From Page To Screen: Dune by Frank Herbert

I’ve read Frank Herbert’s Dune once, when I was 8 and it was the only other English-language book in my grandparents’ house, after Robert Louis Stevenson’s far more age-appropriate Kidnapped. Dune left an indelible mark: I thought in terms of worm sign and the Weirding Way for years, even as I knew uneasily that there was stuff in that book that I was uncomfortable with but couldn’t quite elucidate. Since, you know, I was 8. It took my husband listening to the audiobook in the car several decades later for me to realize how weirdly misogynistic the book was; the overt white savior/noble savage tropes were, ofc, a nauseating given.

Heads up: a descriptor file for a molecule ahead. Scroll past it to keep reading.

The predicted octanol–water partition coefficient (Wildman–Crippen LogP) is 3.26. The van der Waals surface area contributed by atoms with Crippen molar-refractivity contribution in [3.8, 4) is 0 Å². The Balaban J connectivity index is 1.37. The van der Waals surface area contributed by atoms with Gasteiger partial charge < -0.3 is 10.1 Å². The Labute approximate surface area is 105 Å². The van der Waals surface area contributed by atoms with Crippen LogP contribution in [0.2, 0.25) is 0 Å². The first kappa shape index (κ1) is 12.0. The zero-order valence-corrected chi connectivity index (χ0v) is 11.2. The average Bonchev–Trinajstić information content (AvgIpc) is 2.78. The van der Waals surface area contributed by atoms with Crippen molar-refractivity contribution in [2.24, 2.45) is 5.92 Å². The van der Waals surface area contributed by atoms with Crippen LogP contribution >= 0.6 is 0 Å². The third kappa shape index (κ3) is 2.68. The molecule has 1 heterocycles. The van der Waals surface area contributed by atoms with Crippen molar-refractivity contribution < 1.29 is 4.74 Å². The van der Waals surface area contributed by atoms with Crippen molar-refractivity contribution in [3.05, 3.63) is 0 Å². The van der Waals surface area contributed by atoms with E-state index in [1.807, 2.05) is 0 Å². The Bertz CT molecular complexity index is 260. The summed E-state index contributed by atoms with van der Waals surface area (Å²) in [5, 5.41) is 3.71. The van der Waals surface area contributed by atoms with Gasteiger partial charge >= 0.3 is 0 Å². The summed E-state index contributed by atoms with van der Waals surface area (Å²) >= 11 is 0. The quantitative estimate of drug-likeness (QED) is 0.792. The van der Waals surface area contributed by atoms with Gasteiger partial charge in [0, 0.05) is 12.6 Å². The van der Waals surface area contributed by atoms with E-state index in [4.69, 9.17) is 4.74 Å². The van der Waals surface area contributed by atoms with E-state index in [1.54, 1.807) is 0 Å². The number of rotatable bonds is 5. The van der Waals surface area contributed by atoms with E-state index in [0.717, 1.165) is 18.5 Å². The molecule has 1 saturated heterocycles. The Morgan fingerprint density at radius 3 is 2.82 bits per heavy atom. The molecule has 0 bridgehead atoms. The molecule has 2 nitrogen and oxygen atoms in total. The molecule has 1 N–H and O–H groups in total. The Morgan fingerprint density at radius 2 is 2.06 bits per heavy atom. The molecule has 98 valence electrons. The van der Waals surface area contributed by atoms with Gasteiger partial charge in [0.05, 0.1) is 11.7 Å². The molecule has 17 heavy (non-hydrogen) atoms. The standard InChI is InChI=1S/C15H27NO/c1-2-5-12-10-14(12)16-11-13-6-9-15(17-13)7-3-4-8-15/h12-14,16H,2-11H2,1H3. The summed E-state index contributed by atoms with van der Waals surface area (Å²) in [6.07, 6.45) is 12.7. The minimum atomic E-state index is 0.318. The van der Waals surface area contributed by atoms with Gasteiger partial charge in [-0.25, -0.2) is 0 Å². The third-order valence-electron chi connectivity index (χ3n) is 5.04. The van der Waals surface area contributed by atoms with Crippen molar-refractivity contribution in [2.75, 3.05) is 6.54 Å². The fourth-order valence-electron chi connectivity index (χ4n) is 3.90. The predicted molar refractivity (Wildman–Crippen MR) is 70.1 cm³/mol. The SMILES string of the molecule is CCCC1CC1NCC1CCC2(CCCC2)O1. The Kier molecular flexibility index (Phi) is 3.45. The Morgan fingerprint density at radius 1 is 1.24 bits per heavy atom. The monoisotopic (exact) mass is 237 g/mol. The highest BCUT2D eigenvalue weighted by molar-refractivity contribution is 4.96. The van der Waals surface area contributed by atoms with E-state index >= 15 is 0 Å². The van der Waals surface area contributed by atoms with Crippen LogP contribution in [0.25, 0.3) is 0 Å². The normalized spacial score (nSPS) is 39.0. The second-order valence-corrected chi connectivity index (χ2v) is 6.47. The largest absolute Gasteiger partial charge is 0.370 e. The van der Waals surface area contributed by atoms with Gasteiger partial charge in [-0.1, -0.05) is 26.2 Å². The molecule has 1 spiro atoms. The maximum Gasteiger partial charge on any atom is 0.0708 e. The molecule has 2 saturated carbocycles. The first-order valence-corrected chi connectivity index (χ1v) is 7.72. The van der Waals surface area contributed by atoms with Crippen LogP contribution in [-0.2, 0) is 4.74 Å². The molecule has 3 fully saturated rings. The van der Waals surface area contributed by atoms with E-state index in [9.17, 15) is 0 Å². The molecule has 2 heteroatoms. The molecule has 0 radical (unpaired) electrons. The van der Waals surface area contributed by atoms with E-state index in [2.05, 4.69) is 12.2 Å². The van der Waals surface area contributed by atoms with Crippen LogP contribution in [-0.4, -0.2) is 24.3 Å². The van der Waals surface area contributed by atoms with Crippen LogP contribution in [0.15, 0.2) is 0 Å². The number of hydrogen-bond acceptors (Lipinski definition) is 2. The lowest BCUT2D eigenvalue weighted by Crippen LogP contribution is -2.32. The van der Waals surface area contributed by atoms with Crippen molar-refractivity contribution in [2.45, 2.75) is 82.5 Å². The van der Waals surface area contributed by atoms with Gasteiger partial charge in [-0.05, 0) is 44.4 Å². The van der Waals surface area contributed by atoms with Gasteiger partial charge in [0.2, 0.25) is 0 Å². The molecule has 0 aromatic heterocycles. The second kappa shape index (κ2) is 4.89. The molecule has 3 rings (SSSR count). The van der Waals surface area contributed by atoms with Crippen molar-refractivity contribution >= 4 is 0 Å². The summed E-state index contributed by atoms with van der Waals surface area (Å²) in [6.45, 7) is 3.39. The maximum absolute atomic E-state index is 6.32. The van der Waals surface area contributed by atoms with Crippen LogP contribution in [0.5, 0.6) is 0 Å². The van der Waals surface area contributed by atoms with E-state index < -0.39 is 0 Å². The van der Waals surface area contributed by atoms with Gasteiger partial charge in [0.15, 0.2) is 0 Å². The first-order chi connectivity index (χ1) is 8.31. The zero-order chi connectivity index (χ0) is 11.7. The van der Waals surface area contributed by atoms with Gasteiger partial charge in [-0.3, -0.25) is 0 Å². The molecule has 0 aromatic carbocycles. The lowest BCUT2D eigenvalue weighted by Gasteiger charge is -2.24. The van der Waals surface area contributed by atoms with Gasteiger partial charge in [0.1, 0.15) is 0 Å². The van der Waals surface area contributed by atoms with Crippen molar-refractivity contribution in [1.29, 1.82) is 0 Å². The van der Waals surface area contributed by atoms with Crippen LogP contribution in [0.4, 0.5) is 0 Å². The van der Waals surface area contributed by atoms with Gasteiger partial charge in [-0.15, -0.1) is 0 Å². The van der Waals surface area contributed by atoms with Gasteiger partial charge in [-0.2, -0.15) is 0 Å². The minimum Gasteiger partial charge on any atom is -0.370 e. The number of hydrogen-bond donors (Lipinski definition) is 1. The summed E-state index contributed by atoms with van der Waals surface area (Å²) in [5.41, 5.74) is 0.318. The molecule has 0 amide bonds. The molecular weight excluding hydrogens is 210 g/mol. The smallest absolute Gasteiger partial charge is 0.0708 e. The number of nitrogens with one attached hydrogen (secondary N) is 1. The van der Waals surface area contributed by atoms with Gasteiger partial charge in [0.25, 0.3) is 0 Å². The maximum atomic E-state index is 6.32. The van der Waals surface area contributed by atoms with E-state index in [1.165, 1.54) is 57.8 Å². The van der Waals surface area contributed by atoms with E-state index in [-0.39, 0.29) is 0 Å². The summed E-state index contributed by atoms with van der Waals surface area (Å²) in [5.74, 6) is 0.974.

But it wasn’t until watching Denis Villeneuve’s 2021 movie adaptation that I realized one of my biggest problems with the book even as an 8 year-old. Pretty much the first thing out of my mouth as soon as the credits rolled to a close was, “Wow, they really did a good job of making Paul less of an insufferable brat!” I hadn’t even realized how much I’d subconsciously hated Paul till I said that! And the best thing? This is the first version of the story that has made me actually NOT hate him! Even the David Lynch version (that I watched as a tween) couldn’t salvage his character for me, and I LOVE Kyle MacLachlan. It didn’t help that Mr MacLachlan looked older at 24, when he filmed the Lynch version, than Timothee Chalamet, star of the latest film, does at the same age. Mr MacLachlan looked like the grown ass man he was, which made his angst tedious at best. Mr Chalamet, on the other hand, believably looks like a teenager who, as Mr Villeneuve cleverly positions him, is Going Through Some Things.